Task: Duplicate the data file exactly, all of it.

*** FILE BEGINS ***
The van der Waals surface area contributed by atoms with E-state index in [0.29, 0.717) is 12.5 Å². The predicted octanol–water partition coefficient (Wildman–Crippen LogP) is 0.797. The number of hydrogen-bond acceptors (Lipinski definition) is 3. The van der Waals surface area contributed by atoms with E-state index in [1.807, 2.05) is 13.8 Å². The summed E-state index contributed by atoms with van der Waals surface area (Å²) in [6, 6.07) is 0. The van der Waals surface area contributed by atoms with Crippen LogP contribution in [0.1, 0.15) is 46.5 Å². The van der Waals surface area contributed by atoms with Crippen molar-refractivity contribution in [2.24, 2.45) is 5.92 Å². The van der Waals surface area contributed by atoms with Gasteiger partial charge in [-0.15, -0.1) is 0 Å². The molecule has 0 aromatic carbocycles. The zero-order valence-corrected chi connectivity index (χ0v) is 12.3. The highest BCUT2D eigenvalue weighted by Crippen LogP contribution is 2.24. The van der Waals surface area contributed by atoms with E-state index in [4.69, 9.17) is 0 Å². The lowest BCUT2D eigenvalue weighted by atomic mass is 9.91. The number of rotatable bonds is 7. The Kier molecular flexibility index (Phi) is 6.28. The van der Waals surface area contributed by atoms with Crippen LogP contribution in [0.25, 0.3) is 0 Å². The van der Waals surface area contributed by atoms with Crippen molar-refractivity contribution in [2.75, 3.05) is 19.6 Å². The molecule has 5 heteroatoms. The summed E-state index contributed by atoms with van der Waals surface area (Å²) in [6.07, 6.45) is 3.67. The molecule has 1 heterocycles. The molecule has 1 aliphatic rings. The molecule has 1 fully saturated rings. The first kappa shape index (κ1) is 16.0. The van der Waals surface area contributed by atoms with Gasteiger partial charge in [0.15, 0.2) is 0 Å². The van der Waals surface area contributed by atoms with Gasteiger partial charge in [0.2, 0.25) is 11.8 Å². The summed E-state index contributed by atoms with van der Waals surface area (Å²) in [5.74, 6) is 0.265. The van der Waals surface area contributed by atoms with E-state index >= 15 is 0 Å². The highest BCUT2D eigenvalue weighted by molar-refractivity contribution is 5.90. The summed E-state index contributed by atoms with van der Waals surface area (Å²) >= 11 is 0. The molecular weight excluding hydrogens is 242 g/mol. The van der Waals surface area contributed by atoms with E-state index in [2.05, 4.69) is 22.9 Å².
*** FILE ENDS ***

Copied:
The van der Waals surface area contributed by atoms with E-state index in [0.29, 0.717) is 12.5 Å². The predicted octanol–water partition coefficient (Wildman–Crippen LogP) is 0.797. The number of hydrogen-bond acceptors (Lipinski definition) is 3. The van der Waals surface area contributed by atoms with E-state index in [1.807, 2.05) is 13.8 Å². The summed E-state index contributed by atoms with van der Waals surface area (Å²) in [6, 6.07) is 0. The van der Waals surface area contributed by atoms with Crippen LogP contribution in [0.1, 0.15) is 46.5 Å². The van der Waals surface area contributed by atoms with Crippen molar-refractivity contribution in [2.24, 2.45) is 5.92 Å². The van der Waals surface area contributed by atoms with Gasteiger partial charge in [-0.15, -0.1) is 0 Å². The molecule has 0 aromatic carbocycles. The zero-order valence-corrected chi connectivity index (χ0v) is 12.3. The highest BCUT2D eigenvalue weighted by Crippen LogP contribution is 2.24. The van der Waals surface area contributed by atoms with E-state index in [4.69, 9.17) is 0 Å². The lowest BCUT2D eigenvalue weighted by atomic mass is 9.91. The number of rotatable bonds is 7. The Kier molecular flexibility index (Phi) is 6.28. The van der Waals surface area contributed by atoms with Crippen LogP contribution in [0.25, 0.3) is 0 Å². The van der Waals surface area contributed by atoms with Crippen molar-refractivity contribution in [2.75, 3.05) is 19.6 Å². The molecule has 5 heteroatoms. The summed E-state index contributed by atoms with van der Waals surface area (Å²) in [6.07, 6.45) is 3.67. The molecule has 1 heterocycles. The molecule has 1 aliphatic rings. The molecule has 1 fully saturated rings. The first kappa shape index (κ1) is 16.0. The van der Waals surface area contributed by atoms with Gasteiger partial charge in [0.15, 0.2) is 0 Å². The van der Waals surface area contributed by atoms with Gasteiger partial charge in [0.2, 0.25) is 11.8 Å². The summed E-state index contributed by atoms with van der Waals surface area (Å²) in [5.74, 6) is 0.265. The van der Waals surface area contributed by atoms with E-state index >= 15 is 0 Å². The highest BCUT2D eigenvalue weighted by molar-refractivity contribution is 5.90. The summed E-state index contributed by atoms with van der Waals surface area (Å²) >= 11 is 0. The molecular weight excluding hydrogens is 242 g/mol. The van der Waals surface area contributed by atoms with E-state index in [2.05, 4.69) is 22.9 Å².